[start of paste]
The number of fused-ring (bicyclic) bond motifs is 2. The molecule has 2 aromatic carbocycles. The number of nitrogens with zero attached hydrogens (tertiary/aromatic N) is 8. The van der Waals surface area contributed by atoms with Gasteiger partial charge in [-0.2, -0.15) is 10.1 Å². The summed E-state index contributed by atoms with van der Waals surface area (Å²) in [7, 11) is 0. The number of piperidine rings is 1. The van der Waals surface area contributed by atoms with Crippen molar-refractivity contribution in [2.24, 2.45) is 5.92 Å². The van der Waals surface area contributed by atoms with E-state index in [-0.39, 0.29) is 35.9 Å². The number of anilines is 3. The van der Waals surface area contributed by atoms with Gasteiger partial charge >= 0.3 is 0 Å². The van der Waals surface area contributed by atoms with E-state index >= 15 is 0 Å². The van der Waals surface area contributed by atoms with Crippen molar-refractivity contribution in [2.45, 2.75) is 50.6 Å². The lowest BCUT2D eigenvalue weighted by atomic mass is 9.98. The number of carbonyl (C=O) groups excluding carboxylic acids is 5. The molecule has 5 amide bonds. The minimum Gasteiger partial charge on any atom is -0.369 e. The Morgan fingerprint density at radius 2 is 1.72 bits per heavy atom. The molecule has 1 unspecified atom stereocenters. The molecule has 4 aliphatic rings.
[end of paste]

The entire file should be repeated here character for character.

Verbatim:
The number of fused-ring (bicyclic) bond motifs is 2. The molecule has 2 aromatic carbocycles. The number of nitrogens with zero attached hydrogens (tertiary/aromatic N) is 8. The van der Waals surface area contributed by atoms with Gasteiger partial charge in [-0.2, -0.15) is 10.1 Å². The summed E-state index contributed by atoms with van der Waals surface area (Å²) in [7, 11) is 0. The number of piperidine rings is 1. The van der Waals surface area contributed by atoms with Crippen molar-refractivity contribution in [2.24, 2.45) is 5.92 Å². The van der Waals surface area contributed by atoms with E-state index in [-0.39, 0.29) is 35.9 Å². The number of anilines is 3. The van der Waals surface area contributed by atoms with Gasteiger partial charge >= 0.3 is 0 Å². The van der Waals surface area contributed by atoms with E-state index >= 15 is 0 Å². The van der Waals surface area contributed by atoms with Crippen molar-refractivity contribution in [2.45, 2.75) is 50.6 Å². The lowest BCUT2D eigenvalue weighted by atomic mass is 9.98. The number of carbonyl (C=O) groups excluding carboxylic acids is 5. The molecule has 5 amide bonds. The minimum Gasteiger partial charge on any atom is -0.369 e. The Morgan fingerprint density at radius 2 is 1.72 bits per heavy atom. The molecule has 1 unspecified atom stereocenters. The molecule has 4 aliphatic rings.